Posts Tagged ‘Merrill Lynch’

Communication Ethics Violated in Taming of Merrill Lynch


Bank of America CEO Ken Lewis retired from his position at the end of the 2009 year, a full year earlier than expected. Lewis, who was responsible for the acquisition of Merrill Lynch at the height of financial crisis, last year, has been accused of withholding shareholder information regarding the now controversial purchase. Three months following  his departure, financial world is still left with pending questions, including the impact Bank of America acquisition of Merrill Lynch had on Mr. Lewis’ decision to resign, the ethical controversy regarding the acquisition itself and the fate of Bank of America post Mr. Lewis’ exodus. Lewis has been a target of critics for months, and the decision surrounding the end of his four-decade career raises questions about  legal and ethical violation that might have taken place.

During Lewis’ tenure as CEO, Bank of America more than doubled its deposits and expanded its credit card and mortgage operations. Lewis was named Banker of the Year in 2001 and 2008. In addition, he was listed among the 100 most influential people in the world by Time Magazine.

On September 15, 2008, Bank of America announced its intention to purchase Merrill Lynch in an all-stock deal worth approximately $50 billion. At the time, Lewis was believed to be a savior of Wall Street and the acquisition made Bank of America the largest financial services company in the world.  The bank, in its January earnings statement, revealed massive losses at Merrill Lynch in the fourth quarter, which necessitated an emergency government bailout in amount of $20 billion to keep the bank solvent. The bank also disclosed that it tried to terminate the deal in December after the extent of Merrill’s trading losses surfaced, but was forced to complete the merger by the U.S. government. According to sources, Mr. Paulson and Mr. Bernanke (Federal Reserve Chairman) persuaded Lewis to stick by the deal terrified that pulling out of it might set off renewed panic in financial markets. Lewis later testified before Congress that federal officials pressured him to proceed with the deal or face losing his job and endangering the bank’s relationship with federal regulators.

The revelation of the $20 billion rescue package in January angered some long-term BofA investors, who filed suit against Mr. Lewis and mounted a successful campaign to strip him of his title as chairman. Angry shareholders held him accountable for what they view as a series of missteps that forced the bank to accept two government bailouts.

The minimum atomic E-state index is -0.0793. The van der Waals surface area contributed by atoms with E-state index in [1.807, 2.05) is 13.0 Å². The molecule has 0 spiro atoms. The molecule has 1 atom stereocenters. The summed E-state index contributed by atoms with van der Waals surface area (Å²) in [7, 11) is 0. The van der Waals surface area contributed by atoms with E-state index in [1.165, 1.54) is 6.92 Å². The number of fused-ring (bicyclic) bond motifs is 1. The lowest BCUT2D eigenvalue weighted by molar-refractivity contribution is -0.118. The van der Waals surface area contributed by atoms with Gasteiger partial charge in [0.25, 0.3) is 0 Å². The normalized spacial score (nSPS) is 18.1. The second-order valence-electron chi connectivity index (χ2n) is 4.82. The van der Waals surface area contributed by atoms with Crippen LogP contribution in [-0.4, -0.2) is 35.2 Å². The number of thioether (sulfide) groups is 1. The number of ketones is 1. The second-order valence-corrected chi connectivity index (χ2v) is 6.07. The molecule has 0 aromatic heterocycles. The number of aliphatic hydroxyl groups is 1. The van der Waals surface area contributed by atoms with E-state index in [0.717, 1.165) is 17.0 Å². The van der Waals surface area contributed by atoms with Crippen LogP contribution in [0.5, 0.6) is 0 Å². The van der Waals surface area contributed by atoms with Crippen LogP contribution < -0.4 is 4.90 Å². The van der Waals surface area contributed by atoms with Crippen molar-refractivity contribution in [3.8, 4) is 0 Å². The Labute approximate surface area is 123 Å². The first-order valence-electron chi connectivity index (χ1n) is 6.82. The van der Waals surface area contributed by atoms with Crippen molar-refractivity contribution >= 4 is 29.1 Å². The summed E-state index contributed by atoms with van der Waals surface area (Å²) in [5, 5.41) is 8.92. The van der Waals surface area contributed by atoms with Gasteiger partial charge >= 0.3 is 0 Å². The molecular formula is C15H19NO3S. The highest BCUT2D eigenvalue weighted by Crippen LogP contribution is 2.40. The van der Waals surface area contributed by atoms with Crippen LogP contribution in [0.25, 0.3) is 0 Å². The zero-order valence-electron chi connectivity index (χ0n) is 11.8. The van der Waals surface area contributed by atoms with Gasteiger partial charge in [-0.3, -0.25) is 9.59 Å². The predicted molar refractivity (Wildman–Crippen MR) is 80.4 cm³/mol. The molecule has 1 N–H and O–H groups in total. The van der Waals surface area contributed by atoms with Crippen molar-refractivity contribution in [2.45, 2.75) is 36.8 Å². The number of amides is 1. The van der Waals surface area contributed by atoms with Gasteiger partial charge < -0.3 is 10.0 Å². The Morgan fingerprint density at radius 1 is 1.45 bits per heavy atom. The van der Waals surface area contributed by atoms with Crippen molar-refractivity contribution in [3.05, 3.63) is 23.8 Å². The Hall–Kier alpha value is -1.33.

Under communication ethics, four general categories are at play when evaluating existence of an ethical issue: Truthfulness, ethics of running a business, ethics of representation and helping clients behave ethically.   In the case of Lewis and BoA, one can argue that he violated the category of truthfulness, by failing to disclose losses and executive bonuses at Merrill Lynch to the bank’s shareholders BEFORE they voted to approve the deal. His action also takes a form of deception, since the omission to submit previously-mentioned material information to the shareholders disabled them from being able to completely evaluate the situation and act accordingly.

We’ll never know what would have happened if Bank of America had canceled the Merrill deal. Merrill Lynch would probably have been in a horrible position, akin to Lehman Brothers fate and the government would have likely had to spend an awful lot more than $20 billion to save it. Given that the system didn’t melt down last December, it seems reasonable to assume that the decision by Mr. Paulson and Mr. Bernanke to convince Mr. Lewis to proceed with the merger was the right one.

Analyzing Ken Lewis and his actions inside Bank of America, it is very difficult to say with certainty whether he was looking to deceive his shareholders, or if his actions were a result of pressure exerted from the U.S. government. Furthermore, when assessing communication ethics in the case, it is almost impossible to know whether he lacked the ethical instinct when making his decisions, or he truly had a long-term vision for the success of the Bank.